RIVERSIDE – A midair collision in Cabazon involving two Cal Fire helicopters, one of which crashed and burned, killing the three men on board, was the result of one chopper overtaking the other in mountainous terrain, with the pilots apparently never aware of where they were in relation to one another, according to federal officials.
The National Transportation Safety Board on Friday released its preliminary report on the Aug. 6 crash that destroyed a Cal Fire Bell 407 helicopter in the area of Apache Trail and Pipeline Road.
Cal Fire Assistant Chief Josh Bischof, 46, of Menifee, Cal Fire Capt. Timothy D. Rodriguez Jr., 44, of San Jacinto and contract pilot Tony Sousa, 55, of Red Bluff were fatally injured in the accident.
According to the NTSB, the ill-fated flight departed Hemet-Ryan Airport at about 6:35 p.m. and headed to the Broadway Fire burning over a hillside on the west end of Cabazon. The report said a Cal Fire Sikorsky S-64 water-dropping helicopter departed Hemet-Ryan three minutes after the Bell, going in the same direction.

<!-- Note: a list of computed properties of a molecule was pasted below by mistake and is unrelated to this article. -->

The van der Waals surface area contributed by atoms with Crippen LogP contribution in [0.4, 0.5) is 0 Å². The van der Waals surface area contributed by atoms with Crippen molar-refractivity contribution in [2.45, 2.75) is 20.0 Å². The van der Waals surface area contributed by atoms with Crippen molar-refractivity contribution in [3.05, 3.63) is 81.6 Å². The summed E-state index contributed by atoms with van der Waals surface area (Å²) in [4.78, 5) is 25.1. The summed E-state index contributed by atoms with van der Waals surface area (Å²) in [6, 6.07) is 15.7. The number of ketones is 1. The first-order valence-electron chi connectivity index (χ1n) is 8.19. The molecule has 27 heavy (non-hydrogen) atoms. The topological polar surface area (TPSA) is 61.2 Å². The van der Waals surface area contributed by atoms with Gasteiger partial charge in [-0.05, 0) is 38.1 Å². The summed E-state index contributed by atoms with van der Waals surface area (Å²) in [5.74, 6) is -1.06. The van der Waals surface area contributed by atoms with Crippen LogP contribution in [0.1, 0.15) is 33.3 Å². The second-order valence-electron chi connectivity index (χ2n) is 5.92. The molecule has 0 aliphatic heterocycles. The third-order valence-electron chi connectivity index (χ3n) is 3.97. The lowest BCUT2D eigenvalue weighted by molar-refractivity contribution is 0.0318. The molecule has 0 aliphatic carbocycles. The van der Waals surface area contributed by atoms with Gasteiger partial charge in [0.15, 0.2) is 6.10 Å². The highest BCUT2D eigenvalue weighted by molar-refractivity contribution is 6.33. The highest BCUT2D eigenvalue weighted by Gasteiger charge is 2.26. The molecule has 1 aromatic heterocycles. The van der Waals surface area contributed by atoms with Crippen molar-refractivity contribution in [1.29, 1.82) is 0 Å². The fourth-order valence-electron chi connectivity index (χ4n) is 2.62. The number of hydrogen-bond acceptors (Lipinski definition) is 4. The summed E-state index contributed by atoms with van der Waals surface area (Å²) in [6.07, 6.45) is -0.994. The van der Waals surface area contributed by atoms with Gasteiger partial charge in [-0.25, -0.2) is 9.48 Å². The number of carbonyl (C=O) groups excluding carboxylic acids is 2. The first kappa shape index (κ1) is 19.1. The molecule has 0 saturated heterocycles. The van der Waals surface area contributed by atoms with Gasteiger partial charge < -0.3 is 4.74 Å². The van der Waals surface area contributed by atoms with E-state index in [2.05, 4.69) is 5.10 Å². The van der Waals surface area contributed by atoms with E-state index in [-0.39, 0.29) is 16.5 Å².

“The Bell … maneuvered northeast toward Cabazon,” the report stated. “The Sikorsky … traveled northeast through mountainous terrain and continued northeast following descending terrain towards Cabazon.”
NTSB investigators wrote that radar tracks provided by each helicopter’s transponder indicated “both helicopters on a converging flight path, until the time of the collision.”
There was no word on whether the pilots were communicating, on the same frequency, making position reports in the blind, or any other details that might give a clue as to why the midair collision occurred in daylight conditions, with 10 miles’ visibility.
The choppers impacted at 6:44 p.m., causing the Bell to spiral out of control, slamming into “a steep and rocky hillside,” where the fuselage erupted in flames, according to the NTSB.
Bischof, Rodriguez and Sousa perished at the scene.
The Sikorsky crew, uninjured, landed without incident less than a mile away. The sky crane lost a foot-long section of its right main landing gear, but was otherwise undamaged, officials said.
The Broadway Fire scorched 20 acres before it was knocked down that evening. No homes or other structures were damaged.
Bischof, Rodriguez and Sousa were laid to rest last month following public tributes.
The NTSB’s final report on the deadly collision will likely be released in the next 24 months.
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